Wisconsin's state building was a departure from the ordinary semi-classic style of architecture prevalent in 1904 exposition buildings, as it was conceived with an English domestic style. The two-story structure, with its plastered walls and red gable roofs, amid the green foliage, provided a charming effect, in contrast to the more stately architecture. Built at a cost of 14,750 dollars, it was 90 by 50 feet and was dedicated on May 29.
Inside, grand staircase were finished in Flemish oak, and the furniture was the "mission style," which harmonized with the woodwork. Indian blankets in rich dull reds and blues hung from the railing of the wall, which emphasized the "mission" effect.
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State Building That You Want to See. Not Every Exhibit is Listed.
Lee Gaskins' AT THE FAIR The 1904 St. Louis World's Fair
Though not a state exhibition, Wisconsin companies displayed in many of the palaces. A Pawling & Harnischfeger 50-ton type "AN" bridge crane with a 10-ton type "A" trolley with standard a block in the Palace of Machinery. The crane is stamped with the text "Pawling & Harnischfeger Builders, Milwaukee, Wisconsin., Main Hoist 100,000 Lbs., Auxiliary 2,000 Lbs., No. 1054." There are booths from various companies (Curtis Steam Turbine, Westinghouse, Weber Gas & Gasoline, Waters Pierce Oil Co.) on the floor of the room.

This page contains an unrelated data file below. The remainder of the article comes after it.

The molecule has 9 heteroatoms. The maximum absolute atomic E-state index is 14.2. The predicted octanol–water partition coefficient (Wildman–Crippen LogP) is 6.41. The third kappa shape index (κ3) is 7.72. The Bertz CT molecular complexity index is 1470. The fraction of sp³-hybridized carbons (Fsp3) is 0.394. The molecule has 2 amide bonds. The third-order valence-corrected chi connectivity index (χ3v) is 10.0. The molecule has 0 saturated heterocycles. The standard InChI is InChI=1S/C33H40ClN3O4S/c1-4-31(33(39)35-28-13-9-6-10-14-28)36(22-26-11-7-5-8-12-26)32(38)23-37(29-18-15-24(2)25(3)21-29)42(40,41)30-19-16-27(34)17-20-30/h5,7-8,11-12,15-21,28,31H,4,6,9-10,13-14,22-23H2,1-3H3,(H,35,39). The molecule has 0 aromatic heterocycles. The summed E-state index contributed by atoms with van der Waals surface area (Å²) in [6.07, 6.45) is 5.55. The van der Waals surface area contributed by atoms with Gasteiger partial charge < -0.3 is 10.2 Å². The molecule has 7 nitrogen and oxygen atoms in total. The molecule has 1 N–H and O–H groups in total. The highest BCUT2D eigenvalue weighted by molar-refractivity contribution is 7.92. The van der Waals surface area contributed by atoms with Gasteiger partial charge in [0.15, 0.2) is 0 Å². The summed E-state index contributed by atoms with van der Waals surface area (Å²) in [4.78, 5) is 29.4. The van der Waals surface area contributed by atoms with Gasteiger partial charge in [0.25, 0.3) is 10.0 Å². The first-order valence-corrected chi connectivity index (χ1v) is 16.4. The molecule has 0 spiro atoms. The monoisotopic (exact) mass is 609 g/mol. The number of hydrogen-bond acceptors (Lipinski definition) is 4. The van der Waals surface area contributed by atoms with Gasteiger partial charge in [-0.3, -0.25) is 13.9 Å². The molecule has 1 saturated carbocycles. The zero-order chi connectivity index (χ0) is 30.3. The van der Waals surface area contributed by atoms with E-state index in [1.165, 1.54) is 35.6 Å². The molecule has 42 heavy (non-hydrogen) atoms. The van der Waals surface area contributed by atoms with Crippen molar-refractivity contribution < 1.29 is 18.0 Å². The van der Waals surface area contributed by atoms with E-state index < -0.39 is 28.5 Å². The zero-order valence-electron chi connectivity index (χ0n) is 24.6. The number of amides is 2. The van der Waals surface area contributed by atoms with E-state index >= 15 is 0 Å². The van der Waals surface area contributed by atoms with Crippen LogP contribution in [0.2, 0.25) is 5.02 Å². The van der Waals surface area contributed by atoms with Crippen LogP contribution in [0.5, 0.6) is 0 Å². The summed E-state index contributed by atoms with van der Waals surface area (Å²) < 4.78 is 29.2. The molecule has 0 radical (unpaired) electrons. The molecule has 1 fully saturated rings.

In the Palace of Educational, exhibits covered branches of school work from the Kindergarten to the State University. Extensive displays of ores, polished granites
and pottery clays were in the Palace of Mines. Their Forestry display included a great variety of polished woods. Wisconsin made its best record in the display in the Agricultural Palace, which was made up of agricultural products of the state and of butter and cheese exhibits.
Interior of the Wisconsin Pavilion
The largest room that extended upward to the second story. Commissioner offices completed the ground floor. Eleven rooms housed the second story, which included resting rooms and were furnished in mahogany. In the basement were the dining room, kitchen, and storerooms.
Wisconsin's exhibits were in the Palaces of Education, Agriculture, Horticulture,
Mines, Forestry and Machinery, and covered a wide range of displays.